1. Angiosperms

Monocots have the intercalary meristem, which is typical among angiosperms. However both monocots and dicots have a shoot apical meristem, it divides throughout development in monocots but not in dicots, resulting in an additional meristem below the apex known as the intercalary meristem. This process continues until blooming begins, resulting in the formation of intercalary meristems in grass nodes.

2. Gymnosperms

Pinus has been shown to have an intercalary meristem among gymnosperms. The intercalary meristem is important in the formation of Pinus cataphyll (reduced gymnosperm leaves).

3. Thallophytes

Intercalary meristems have been found in the lamina of kelps (Phaeophyta/Brown algae) among thallophytes/algae. In kelps, an intercalary meristem exists between the stipe and the blade to lengthen the thallus.

4. Pteridophytes

Horsetails have been shown to have an intercalary meristem among pteridophytes/ferns (Equisetum spp.). Intercalary meristems are found in aerial shoots of Equisetum spp., but there is no information on their existence in rhizomes.

How Intercalary Meristem Helps in Vegetative Growth of Equisetum Spp. Shoots?

The events that lead to the development of the intercalary meristem in Equisetum spp. are described here. The intercalary meristem, in combination with the apical meristem, assists in the vegetative development of Equisetum spp.

1. In the vegetative shoot, apical cells divide, resulting in the development of “merophytes.”

2. These merophytes operate in unison, resulting in the formation of units known as “phytomers.”

3. A phytomer can be subdivided into two different levels.

  • A. The basal internodal tier is referred to as
  • B. a higher nodal tier

4. The meristematic activity of Equisetum spp. is maintained by the basal internodal tier, which leads to the development of the intercalary meristem.

Functions of Intercalary Meristems

Intercalary meristematic tissue, like organs and tissues in mammals, may perform a variety of roles in various lineages, genera, and species; similarly, intercalary meristematic tissue serves a variety of roles in plants.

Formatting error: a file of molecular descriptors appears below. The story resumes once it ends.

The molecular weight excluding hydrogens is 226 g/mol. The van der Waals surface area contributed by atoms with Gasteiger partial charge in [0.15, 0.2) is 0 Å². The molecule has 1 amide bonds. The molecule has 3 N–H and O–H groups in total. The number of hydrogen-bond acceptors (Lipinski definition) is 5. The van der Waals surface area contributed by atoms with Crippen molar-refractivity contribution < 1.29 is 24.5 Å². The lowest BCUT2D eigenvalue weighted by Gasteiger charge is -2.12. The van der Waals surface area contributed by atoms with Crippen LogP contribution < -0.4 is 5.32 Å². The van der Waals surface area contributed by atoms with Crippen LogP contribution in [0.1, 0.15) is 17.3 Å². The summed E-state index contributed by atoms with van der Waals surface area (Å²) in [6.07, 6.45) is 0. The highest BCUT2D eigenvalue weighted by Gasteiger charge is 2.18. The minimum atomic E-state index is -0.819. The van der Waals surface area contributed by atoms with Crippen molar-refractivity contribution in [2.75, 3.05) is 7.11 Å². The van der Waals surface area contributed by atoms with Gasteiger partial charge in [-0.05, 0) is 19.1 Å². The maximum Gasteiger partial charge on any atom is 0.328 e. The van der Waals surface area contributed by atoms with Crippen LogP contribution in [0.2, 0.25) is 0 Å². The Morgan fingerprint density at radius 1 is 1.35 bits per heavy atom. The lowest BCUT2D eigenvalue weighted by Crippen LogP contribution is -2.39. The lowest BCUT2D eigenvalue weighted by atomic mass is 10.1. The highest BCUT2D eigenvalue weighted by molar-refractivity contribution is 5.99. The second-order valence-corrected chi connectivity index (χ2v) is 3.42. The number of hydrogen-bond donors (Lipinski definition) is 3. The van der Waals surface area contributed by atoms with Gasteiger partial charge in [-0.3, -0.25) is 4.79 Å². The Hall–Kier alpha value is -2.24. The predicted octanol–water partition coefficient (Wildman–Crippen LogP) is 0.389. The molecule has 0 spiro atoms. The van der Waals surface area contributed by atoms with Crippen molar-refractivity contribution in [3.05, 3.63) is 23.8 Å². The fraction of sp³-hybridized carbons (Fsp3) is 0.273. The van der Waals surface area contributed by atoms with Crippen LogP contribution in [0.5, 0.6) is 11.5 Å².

It satisfies several essential necessities of a plant to live and proliferate, ranging from vertical (longitudinal) growth to grazing tolerance to gynophore development. The following are some of the most significant functions of the intercalary meristem:

1) It helps to re-establish fallen cereal plant stems.

2) It aids in the regeneration of lawn grass that has been grazed by animals or mowed repeatedly.

3) It promotes bamboo height development by elongating the internodes.

4) It has a significant impact on grasses’ developmental morphology and physiology. When grasses grow, the entire leaf primordium has meristematic activity at initially, but later, only the intercalary meristem has cellular division.

Intercalary meristematic activity inside the blade ends after ligule development. Intercalary meristematic activity within the sheath stops when the ligule is revealed. As a result of the basal position of the intercalary meristematic tissue inside the two primary components of grasses—blade and sheath—leaf elongation can occur without replacement of the leaf tip following defoliation/grazing/repeated mowing.

When we examine the meristematic activity of different meristems in grasses, we may deduce two important points: the intercalary meristem grows replacement grass leaves at the quickest pace, while the axillary meristem grows replacement grass leaves at the slowest rate.

As a result, grass meristem is commonly referred to as intercalary meristem. Intercalary Meristem > Apical Meristem > Axillary Meristem Intercalary meristems are short-lived, but axillary buds provide perenniality to the plant.

5) In culmed grasses such as sorghum, millet, and sugarcane, the intercalary meristem is important for culm elongation.Culm is an essential component of the malt product produced from these grasses. The more elongated the culm, the greater the amount of malt that may be extracted. They are also utilised as healthy animal feeds due to their great nutritional content.

6) In peanuts (Arachis hypogea), the presence of an intercalary meristem in the ovarian stalk causes gynophore development near the ovary.Only after pollination and successful fertilisation does the intercalary meristem become active. The fertilised ovary is buried deep into the soil by the intercalary meristem.

7) The intercalary meristem in kelps (Phaeophyta/Brown algae) aids in thallus lengthening.

Intercalary Meristems Examples

The following autotrophs and their locations, in summary, exemplify intercalary meristems:

1. Grasses and grains belong to the Poaceae family (at the base of internodes and above the nodes).

2. Present in a mint container (below the nodes)

3. Possible in Pinus (at the base of the leaves)

4. Exhibit in bamboo (in internodes)

5. It’s found in sugarcane (at the base of the several uppermost internodes)

6. Assembled in Equisetum (located above each node)

7. Arachis hypogea is present (in ovarian stalk)

8. Present in kelps, Chorda filum (in both vegetative and sporophytic phases)

Intercalary Meristems References

Mechanisms for Growth: https://forages.oregonstate.edu/

intercalary meristem: http://www.sbs.utexas.edu/